Another issue I had with the Pen-F is with the location of the tripod socket.  As you can see in the photos, the tripod socket is located very close to the lens.  If you’re using a larger or bulkier lens like the Nocticron for example, you’ll find it difficult to mount this camera to some tripods.  Of course, there are brackets out there that you can purchase to help you get around this problem but it can be very inconvenient.


↑ I wished the tripod socket was in a better location.

Lastly, the SD card slot is located in the battery compartment like a lot of other cameras but I found it rather difficult to pull an SD card out.  It’s just a bit cramped, and in my opinion, the camera doesn’t pop the card out far enough.

Olympus Pen-F LCD Screen and EVF:

In terms of the articulating LCD screen, I found it to be very well designed.  The 1,040,000 dots 3.0″ TFT color LCD can rotate in various ways allowing one to even take selfies.  The best part is you can flip the screen around, and use the camera without the screen being viewable.  This is great for those who find the screen distracting.

The LCD is also a touch screen, and there are several ways that you can set it.  One way is you can tap a subject on the screen and the Pen-F will automatically focus and release the shutter.  Another way is you can have it set where a tap will display an AF target and focus on that subject.  For those who don’t like using a touch screen, that’s no problem; you can simply turn this feature off.  I chose to turn it off for most of the time but I have to say, it’s a great touch screen for those who love this feature.  Taking a picture feels almost instantaneous.  There really isn’t much of a delay or anything like that at all.

Of course, what really separates the Olympus Pen-F from the rest of the Pen cameras is the built-in electronic viewfinder.  In my opinion, the EVF really completes this camera.  It’s not just the fact that you get to compose your image by looking through a viewfinder instead of an LCD screen.  Having a built-in viewfinder also helps stabilize the camera better because you can press the camera against your face when you are looking through the viewfinder.  It also doesn’t hurt that the EVF is an excellent one as well.  Simply put, the 2.36M dot OLED electronic viewfinder is a pleasure to use.  It’s sharp, bright, and shows plenty of detail.  There isn’t much lag at all except when you are shooting in very dim lit situations, and even then, it isn’t that bad at all.  There is also more noise when you are shooting in dim lighting but nothing out of the ordinary.  Overall, this is a great EVF, and it matches the Pen-F perfectly.

Other Olympus Pen-F Noteworthy Features:

In addition to finally getting a decent EVF in a Pen series camera, the Olympus Pen-F also has what seems like an endless amount of features.  Some are particularly noteworthy, and therefore I thought should be further discussed.  For one, there is the 5 Axis In Body Image Stabilization, which works fantastically well.  It can provide up to five steps of shutter speed when you are hand holding the camera.  I also found the battery life to be pretty decent for something in this class.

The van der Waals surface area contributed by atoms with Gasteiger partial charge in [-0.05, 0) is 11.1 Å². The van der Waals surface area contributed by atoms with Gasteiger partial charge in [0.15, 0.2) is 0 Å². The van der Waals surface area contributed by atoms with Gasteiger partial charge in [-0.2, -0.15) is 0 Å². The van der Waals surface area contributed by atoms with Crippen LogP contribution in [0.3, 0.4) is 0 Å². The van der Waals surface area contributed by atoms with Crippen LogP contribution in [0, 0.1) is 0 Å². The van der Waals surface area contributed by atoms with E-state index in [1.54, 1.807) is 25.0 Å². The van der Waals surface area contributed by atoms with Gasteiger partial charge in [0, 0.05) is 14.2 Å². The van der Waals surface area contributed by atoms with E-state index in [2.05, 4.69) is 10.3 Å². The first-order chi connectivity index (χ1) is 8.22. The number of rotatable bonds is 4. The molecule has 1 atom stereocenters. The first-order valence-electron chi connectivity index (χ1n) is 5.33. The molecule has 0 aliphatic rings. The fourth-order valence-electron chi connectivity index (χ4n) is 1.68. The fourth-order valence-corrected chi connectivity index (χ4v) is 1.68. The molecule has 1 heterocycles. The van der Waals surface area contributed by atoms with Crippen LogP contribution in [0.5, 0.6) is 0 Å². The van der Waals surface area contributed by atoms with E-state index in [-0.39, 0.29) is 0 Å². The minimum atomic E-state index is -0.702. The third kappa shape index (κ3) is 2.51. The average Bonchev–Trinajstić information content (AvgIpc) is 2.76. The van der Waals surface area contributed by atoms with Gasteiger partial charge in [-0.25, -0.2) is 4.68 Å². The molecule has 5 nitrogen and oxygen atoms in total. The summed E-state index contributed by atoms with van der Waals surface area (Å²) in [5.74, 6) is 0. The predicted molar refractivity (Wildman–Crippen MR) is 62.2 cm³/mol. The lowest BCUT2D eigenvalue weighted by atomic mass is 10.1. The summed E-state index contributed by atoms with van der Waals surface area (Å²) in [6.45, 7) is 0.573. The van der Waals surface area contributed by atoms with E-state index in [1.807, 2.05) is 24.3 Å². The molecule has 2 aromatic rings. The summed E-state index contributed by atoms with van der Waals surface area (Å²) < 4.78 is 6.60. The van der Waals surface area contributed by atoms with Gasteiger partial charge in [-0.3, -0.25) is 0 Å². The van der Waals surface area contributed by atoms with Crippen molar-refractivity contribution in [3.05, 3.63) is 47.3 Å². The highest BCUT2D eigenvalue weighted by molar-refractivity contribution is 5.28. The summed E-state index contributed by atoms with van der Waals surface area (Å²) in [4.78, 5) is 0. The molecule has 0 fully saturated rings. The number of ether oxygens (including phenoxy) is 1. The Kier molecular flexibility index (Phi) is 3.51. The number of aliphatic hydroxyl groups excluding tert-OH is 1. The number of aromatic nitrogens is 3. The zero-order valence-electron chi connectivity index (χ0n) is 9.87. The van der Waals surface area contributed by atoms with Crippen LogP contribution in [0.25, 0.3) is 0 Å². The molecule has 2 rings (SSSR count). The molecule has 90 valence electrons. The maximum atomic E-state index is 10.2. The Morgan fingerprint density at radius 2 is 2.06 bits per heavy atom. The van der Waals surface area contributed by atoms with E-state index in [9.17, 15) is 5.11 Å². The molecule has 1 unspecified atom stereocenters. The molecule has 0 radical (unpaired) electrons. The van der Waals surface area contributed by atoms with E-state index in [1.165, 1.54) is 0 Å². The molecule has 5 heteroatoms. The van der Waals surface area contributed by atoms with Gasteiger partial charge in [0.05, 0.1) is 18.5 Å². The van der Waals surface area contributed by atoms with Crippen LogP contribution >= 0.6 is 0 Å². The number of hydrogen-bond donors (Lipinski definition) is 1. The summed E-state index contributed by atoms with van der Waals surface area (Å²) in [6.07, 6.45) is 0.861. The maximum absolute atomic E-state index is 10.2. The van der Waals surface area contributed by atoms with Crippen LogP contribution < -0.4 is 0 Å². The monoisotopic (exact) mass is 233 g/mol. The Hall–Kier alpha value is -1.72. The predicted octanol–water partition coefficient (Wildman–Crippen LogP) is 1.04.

In terms of the mechanical shutter, you can reach speeds as high as 1/8000, which is great for when you want to use fast lenses in brighter conditions.  You can also shoot up to 10 fps, and up to 5 fps if you’re in C-AF mode, which means that focusing is adjusted between frames.  Something else worth noting is that there’s virtually no shutter lag at all.  According to Olympus, at 0.044 seconds, the Pen-F has the shortest release time lag of any compact system camera.  It’s really hard to disagree with this because in practice, the camera feels lightning quick.  On a smaller note, I also really like the sound of the shutter.  It’s quiet, and has a more mechanical sound than electronic.

Furthermore, if you’re shooting something like an event where ultimate discreetness is key, you can switch to Silent Mode, which uses the electronic shutter.  With the electronic shutter, you can shoot up to 1/16,000, and up to 20 fps in Silent H+ mode.

Olympus Pen-F Focusing Capabilities:

Let’s now talk a bit about the focusing capabilities of the Pen-F.  In terms of the autofocus, it uses a contrast detection system rather than a hybrid AF like the Fuji X-Pro2, for example.  In practice though, it is still very fast.  You can set the focus from 81 focus points and with Face Priority AF and Eye Priority AF, the Pen-F can detect and continue adjusting the focus on faces or eyes during portrait shooting.  Accuracy is also great although, at least from what I experienced, I felt it wasn’t always as dead on as my X-T1.  Don’t get me wrong, the AF is excellent overall but I did feel like I had more missed focus shots than with my X-T1.  It’s funny because if this were even just a couple of years back, I’m sure the opposite would’ve been said.  Fuji really deserves credit for the their perseverance in improving their autofocus systems over time.


↑ The autofocus combined with the near instantaneous response of the shutter is great at capturing candids.  This was taken with the Panasonic Leica 42.5mm F1.2 Nocticron ASPH at F1.2.


↑ The quickness of the Pen-F is also great at capturing action and street scenes.  This was taken with the Olympus 12mm F2.


↑ It’s also great at capturing pets like my sister’s dog :).  This was taken with the Nocticron.

As for manual focus, there is the magnified display function, and focus peaking to help you with precise and fast focusing.  There are three intensity levels, and four colors to choose from with the focus peaking feature.

Olympus Pen-F Image Quality:

Now that we’ve discussed many of the new features of the Olympus Pen-F, let’s talk about the image quality.  Truthfully, I’m seriously impressed with what the Pen-F produces.  The new 20 megapixel Live MOS sensor and TruePic VII image processor along with the great lenses from Panasonic and Olympus really come together well to create superb images.


↑ I had the Olympus 8mm F1.8 fisheye on loan as well.  This is a fantastic lens, and my review of it should be up soon.


↑ Here is a portrait taken with the Panasonic 42.5mm F1.2 Nocticron ASPH.


↑ This was taken at the 2016 New York Auto Show with the Olympus M. Zuiko 12-40mm F2.8 Pro.


↑ A great lens to use with the Pen-F is the 12mm F2.  It’s so compact, and sharp.


↑ Here’s another taken with the Olympus 8mm F1.8.